In an opinion Friday, Judge Oetken refused to dismiss a putative class action brought by Applebee’s patrons who allege that the tabletop computer tablets at the Broadway and Times Square locations force customers to leave a minimum tip of either 15% or 18%, and thereby deceive customers into believing tipping is mandatory, in violation of New York’s consumer protection laws.

The defendants argued (among other things) that the social norm of leaving a tip was grounds to dismiss the case, but Judge Oetken disagreed: Continue Reading Judge Oetken Refuses to Dismiss Complaint Alleging that Applebee’s Tabletop Tablets Force Patrons to Tip

In an opinion yesterday, Judge Abrams dismissed a suit by an Upper East Side resident complaining about the opening of an Apple Store “eighty-seven and one-half” feet from his home.  The plaintiff claimed that “there will be a massive increase in pedestrian traffic,” that “the very existence of an Apple store creates and multiplies crowds,” and that Apple’s product launch schedule will cause “the occupation of the neighborhood, its sidewalks, and its streets, by long lines of Apple customers.”  He also complained about the risk of “[m]obile food trucks” popping up and “noisy Rock N Roll concerts.”

Judge Abrams found that the plaintiff lacked standing to sue for this type of spectulative harm: “Despite having amended his complaint more than five months after Apple’s Store opened . . . [the plaintiff] does not allege that this feared parade of horribles has occurred and, indeed, [his] briefing acknowledges that “no disturbances have yet occurred since the June 13, 2015 store opening.”


In a 2-1 opinion yesterday, the Second Circuit affirmed the bench trial findings of Judge Cote that Apple orchestrated a price fixing conspiracy with book publishers to collectively raise the $9.99 per-book price that Amazon was charging and that publishers believed was damaging to their business in the long term. Apple signed contracts with the publishers for its own e-bookstore under an “agency model” (in which the publishers set the price and Apple would take a cut), and those contracts included a “most-favored nations” clause requiring the publishers to price the books in Apple’s store at the lowest offered anywhere else. The Second Circuit agreed with Judge Cote that the intended effect of these terms was to compel the publishers to act together to challenge Amazon’s flat, $9.99 pricing:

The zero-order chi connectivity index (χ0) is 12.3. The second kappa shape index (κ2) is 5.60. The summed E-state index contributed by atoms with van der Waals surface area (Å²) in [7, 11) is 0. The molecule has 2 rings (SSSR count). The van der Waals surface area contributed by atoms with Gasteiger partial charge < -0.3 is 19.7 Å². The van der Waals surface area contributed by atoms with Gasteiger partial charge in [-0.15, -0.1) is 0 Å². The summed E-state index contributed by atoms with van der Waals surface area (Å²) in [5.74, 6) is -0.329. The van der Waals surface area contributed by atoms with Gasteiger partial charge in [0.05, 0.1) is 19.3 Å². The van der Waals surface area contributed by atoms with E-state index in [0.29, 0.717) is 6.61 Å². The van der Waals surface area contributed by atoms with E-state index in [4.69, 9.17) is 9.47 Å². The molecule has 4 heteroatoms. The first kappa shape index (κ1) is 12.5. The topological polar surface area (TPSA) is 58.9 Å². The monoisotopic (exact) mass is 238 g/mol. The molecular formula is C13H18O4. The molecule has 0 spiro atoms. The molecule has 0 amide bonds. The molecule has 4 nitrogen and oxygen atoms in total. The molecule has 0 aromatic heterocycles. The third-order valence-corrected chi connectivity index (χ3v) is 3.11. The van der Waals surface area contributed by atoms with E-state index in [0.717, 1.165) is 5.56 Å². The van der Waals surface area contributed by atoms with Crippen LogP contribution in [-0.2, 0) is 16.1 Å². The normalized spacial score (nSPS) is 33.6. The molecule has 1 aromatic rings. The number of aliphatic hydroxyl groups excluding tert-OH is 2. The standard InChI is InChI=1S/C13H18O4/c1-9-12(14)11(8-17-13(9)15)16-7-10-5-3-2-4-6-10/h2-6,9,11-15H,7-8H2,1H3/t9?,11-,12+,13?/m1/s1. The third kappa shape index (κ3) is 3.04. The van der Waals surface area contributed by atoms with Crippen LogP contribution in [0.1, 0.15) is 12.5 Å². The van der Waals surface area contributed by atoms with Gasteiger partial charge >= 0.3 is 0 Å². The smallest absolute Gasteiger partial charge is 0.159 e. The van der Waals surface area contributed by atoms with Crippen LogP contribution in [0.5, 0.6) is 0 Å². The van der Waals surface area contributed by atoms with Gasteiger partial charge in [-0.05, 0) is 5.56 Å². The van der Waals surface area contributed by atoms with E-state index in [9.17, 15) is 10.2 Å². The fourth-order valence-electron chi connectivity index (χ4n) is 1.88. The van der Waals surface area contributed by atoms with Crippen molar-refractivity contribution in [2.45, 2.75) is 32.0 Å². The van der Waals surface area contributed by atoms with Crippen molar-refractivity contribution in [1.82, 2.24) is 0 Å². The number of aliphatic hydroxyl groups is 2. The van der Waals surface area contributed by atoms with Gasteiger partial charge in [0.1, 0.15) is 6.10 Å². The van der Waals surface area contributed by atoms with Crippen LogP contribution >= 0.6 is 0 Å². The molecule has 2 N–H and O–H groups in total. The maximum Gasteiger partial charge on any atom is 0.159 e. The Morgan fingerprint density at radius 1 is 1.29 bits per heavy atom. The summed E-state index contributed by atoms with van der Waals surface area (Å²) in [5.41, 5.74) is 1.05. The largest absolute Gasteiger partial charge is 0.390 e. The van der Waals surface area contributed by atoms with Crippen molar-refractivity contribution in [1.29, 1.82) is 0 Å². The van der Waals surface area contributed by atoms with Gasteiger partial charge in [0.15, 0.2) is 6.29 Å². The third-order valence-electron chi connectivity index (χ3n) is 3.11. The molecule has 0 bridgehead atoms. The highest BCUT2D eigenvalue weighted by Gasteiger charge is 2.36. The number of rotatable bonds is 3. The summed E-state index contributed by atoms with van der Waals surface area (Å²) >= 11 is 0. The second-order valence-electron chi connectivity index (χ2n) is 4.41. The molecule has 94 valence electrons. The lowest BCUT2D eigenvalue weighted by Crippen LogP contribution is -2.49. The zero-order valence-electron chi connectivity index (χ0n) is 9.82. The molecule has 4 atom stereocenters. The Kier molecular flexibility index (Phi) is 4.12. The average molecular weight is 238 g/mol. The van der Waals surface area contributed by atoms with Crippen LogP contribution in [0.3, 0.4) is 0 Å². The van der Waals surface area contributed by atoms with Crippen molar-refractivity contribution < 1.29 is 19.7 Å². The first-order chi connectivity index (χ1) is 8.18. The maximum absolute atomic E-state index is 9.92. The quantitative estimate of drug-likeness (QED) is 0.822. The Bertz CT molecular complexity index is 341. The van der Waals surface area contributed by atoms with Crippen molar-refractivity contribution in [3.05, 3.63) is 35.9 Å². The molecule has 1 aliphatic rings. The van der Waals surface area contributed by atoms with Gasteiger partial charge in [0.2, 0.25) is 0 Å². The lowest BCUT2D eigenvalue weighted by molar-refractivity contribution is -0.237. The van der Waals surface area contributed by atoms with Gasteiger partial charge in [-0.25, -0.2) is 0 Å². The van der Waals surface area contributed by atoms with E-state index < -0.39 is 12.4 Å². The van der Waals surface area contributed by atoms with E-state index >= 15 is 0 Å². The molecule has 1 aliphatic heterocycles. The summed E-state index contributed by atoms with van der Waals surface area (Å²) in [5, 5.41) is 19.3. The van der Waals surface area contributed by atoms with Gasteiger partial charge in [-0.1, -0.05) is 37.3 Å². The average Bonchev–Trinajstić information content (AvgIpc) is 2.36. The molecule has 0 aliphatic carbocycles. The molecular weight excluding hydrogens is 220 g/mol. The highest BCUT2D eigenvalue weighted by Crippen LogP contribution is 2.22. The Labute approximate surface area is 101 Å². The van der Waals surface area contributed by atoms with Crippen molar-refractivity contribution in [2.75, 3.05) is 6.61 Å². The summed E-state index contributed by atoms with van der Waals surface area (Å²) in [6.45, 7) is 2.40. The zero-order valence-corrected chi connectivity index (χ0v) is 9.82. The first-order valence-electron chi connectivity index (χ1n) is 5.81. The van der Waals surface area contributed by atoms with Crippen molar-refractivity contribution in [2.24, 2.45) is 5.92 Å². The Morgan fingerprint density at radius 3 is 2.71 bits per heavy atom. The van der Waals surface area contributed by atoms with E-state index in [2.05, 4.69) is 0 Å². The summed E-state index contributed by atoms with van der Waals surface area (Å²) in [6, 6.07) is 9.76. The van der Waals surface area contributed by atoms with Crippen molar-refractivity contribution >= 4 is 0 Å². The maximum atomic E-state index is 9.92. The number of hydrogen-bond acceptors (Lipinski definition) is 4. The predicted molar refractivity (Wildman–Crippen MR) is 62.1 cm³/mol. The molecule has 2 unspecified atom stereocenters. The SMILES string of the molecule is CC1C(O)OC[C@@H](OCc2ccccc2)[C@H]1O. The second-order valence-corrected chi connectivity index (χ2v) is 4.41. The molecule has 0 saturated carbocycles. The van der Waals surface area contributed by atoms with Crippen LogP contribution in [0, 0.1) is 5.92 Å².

Continue Reading Second Circuit Affirms Antitrust Ruling Against Apple in E-Books Case

This morning, Judge Cote issued a written decision reflecting an earlier, oral order to deny Apple’s motion to stay the work of an external monitor pending appeal of the case in which Apple was found liable for antitrust violations relating to the sale of e-books. Judge Cote found that Apple had largely waived arguments about the appointment of the monitor:

Continue Reading In Written Decision Upholding Apple Antitrust Monitor, Judge Cote Urges “Reset” of Relations

In briefing completed this evening, Apple moved to stay the portion of the injunction Judge Cote imposed in the e-books price-fixing case relating to an external antitrust monitor that Apple contends is improperly acting as an adversary in violation of the Constitution’s separation of powers and the federal rules.  (We covered Apple’s earlier objection to the monitor here.  Prior posts on the case, proving more background, are here.) Apple’s moving brief argues:

Continue Reading Apple Seeks to Stay The Work of “Adversarial” Antitrust Monitor Pending E-Books Appeal

In an Order Monday, Judge Cote agreed with Apple’s objection, discussed in the post below, that its external antitrust monitor should not contact the court ex parte. As for Apple’s other objections concerning ex parte witness interviews and the monitor’s compensation, she directed the parties to confer with the government and, if the issues could not be resolved, to write the Court a letter “no longer than two pages.”  We will continue to follow developments.

As part of the remedy for Apple’s antitrust violations relating to the sale of e-books, Judge Cote in September required that Apple employ an antitrust monitor to evaluate its antitrust policies and compliance.  On November 21, Judge Cote, apparently sua sponte, proposed amendments to her final judgment that would allow the monitor, Michael Bromwich, to interview Apple employees and to report to Judge Cote without the participation of Apple’s lawyers. In a filing Wednesday, Apple vigorously objected:

Continue Reading Apple Seeks to Limit Power and Pay of Antitrust Monitor